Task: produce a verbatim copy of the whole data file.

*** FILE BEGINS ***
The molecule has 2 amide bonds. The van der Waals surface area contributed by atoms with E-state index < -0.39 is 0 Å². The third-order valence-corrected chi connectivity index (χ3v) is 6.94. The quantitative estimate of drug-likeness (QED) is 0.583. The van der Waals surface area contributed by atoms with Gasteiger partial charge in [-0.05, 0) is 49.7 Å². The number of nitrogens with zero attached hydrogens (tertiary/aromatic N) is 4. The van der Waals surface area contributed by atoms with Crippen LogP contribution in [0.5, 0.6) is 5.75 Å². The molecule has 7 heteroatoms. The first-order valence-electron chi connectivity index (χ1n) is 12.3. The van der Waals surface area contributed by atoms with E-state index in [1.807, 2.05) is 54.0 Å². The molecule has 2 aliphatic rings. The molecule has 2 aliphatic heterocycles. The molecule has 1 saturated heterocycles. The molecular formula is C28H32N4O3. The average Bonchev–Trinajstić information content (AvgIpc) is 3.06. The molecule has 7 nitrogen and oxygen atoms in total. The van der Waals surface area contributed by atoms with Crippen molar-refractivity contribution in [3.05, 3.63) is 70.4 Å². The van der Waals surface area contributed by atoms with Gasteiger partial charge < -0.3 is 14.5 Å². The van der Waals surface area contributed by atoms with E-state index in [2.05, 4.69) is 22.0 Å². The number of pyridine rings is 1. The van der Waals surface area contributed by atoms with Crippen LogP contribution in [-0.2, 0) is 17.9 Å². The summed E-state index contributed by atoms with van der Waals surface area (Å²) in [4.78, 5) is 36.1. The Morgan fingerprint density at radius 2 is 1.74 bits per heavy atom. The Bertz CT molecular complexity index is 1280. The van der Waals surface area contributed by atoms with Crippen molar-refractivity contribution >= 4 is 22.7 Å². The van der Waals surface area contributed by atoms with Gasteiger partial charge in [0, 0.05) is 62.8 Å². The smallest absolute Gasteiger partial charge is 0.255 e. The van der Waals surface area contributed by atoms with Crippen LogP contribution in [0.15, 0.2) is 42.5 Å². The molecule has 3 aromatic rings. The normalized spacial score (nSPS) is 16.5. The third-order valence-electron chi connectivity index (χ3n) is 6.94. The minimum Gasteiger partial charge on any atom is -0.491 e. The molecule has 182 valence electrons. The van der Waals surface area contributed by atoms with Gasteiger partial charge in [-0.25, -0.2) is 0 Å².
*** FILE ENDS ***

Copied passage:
The molecule has 2 amide bonds. The van der Waals surface area contributed by atoms with E-state index < -0.39 is 0 Å². The third-order valence-corrected chi connectivity index (χ3v) is 6.94. The quantitative estimate of drug-likeness (QED) is 0.583. The van der Waals surface area contributed by atoms with Gasteiger partial charge in [-0.05, 0) is 49.7 Å². The number of nitrogens with zero attached hydrogens (tertiary/aromatic N) is 4. The van der Waals surface area contributed by atoms with Crippen LogP contribution in [0.5, 0.6) is 5.75 Å². The molecule has 7 heteroatoms. The first-order valence-electron chi connectivity index (χ1n) is 12.3. The van der Waals surface area contributed by atoms with E-state index in [1.807, 2.05) is 54.0 Å². The molecule has 2 aliphatic rings. The molecule has 2 aliphatic heterocycles. The molecule has 1 saturated heterocycles. The molecular formula is C28H32N4O3. The average Bonchev–Trinajstić information content (AvgIpc) is 3.06. The molecule has 7 nitrogen and oxygen atoms in total. The van der Waals surface area contributed by atoms with Crippen molar-refractivity contribution in [3.05, 3.63) is 70.4 Å². The van der Waals surface area contributed by atoms with Gasteiger partial charge < -0.3 is 14.5 Å². The van der Waals surface area contributed by atoms with E-state index in [2.05, 4.69) is 22.0 Å². The number of pyridine rings is 1. The van der Waals surface area contributed by atoms with Crippen LogP contribution in [-0.2, 0) is 17.9 Å². The summed E-state index contributed by atoms with van der Waals surface area (Å²) in [4.78, 5) is 36.1. The Morgan fingerprint density at radius 2 is 1.74 bits per heavy atom. The Bertz CT molecular complexity index is 1280. The van der Waals surface area contributed by atoms with Crippen molar-refractivity contribution >= 4 is 22.7 Å². The van der Waals surface area contributed by atoms with Gasteiger partial charge in [0, 0.05) is 62.8 Å². The smallest absolute Gasteiger partial charge is 0.255 e. The van der Waals surface area contributed by atoms with Crippen LogP contribution in [0.15, 0.2) is 42.5 Å². The molecule has 3 aromatic rings. The normalized spacial score (nSPS) is 16.5. The third-order valence-electron chi connectivity index (χ3n) is 6.94. The minimum Gasteiger partial charge on any atom is -0.491 e. The molecule has 182 valence electrons. The van der Waals surface area contributed by atoms with Gasteiger partial charge in [-0.25, -0.2) is 0 Å².